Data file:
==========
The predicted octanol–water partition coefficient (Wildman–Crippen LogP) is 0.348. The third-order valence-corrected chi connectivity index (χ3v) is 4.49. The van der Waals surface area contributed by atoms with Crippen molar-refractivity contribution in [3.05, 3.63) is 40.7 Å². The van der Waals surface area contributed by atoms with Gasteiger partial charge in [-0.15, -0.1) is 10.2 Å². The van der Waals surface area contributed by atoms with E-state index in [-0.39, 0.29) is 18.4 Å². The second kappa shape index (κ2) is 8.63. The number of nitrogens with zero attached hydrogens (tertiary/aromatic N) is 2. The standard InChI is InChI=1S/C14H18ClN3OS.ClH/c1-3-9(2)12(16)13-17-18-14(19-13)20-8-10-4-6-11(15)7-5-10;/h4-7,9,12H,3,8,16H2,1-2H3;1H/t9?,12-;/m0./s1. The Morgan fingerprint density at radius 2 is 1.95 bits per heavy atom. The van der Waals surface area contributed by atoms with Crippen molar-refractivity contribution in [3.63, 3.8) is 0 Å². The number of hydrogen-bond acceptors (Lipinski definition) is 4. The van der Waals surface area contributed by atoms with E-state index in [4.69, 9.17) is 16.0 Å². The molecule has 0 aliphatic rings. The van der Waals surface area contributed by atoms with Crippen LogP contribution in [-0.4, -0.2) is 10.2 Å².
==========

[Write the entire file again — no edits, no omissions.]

The predicted octanol–water partition coefficient (Wildman–Crippen LogP) is 0.348. The third-order valence-corrected chi connectivity index (χ3v) is 4.49. The van der Waals surface area contributed by atoms with Crippen molar-refractivity contribution in [3.05, 3.63) is 40.7 Å². The van der Waals surface area contributed by atoms with Gasteiger partial charge in [-0.15, -0.1) is 10.2 Å². The van der Waals surface area contributed by atoms with E-state index in [-0.39, 0.29) is 18.4 Å². The second kappa shape index (κ2) is 8.63. The number of nitrogens with zero attached hydrogens (tertiary/aromatic N) is 2. The standard InChI is InChI=1S/C14H18ClN3OS.ClH/c1-3-9(2)12(16)13-17-18-14(19-13)20-8-10-4-6-11(15)7-5-10;/h4-7,9,12H,3,8,16H2,1-2H3;1H/t9?,12-;/m0./s1. The Morgan fingerprint density at radius 2 is 1.95 bits per heavy atom. The van der Waals surface area contributed by atoms with Crippen molar-refractivity contribution in [3.63, 3.8) is 0 Å². The number of hydrogen-bond acceptors (Lipinski definition) is 4. The van der Waals surface area contributed by atoms with E-state index in [4.69, 9.17) is 16.0 Å². The molecule has 0 aliphatic rings. The van der Waals surface area contributed by atoms with Crippen LogP contribution in [-0.4, -0.2) is 10.2 Å².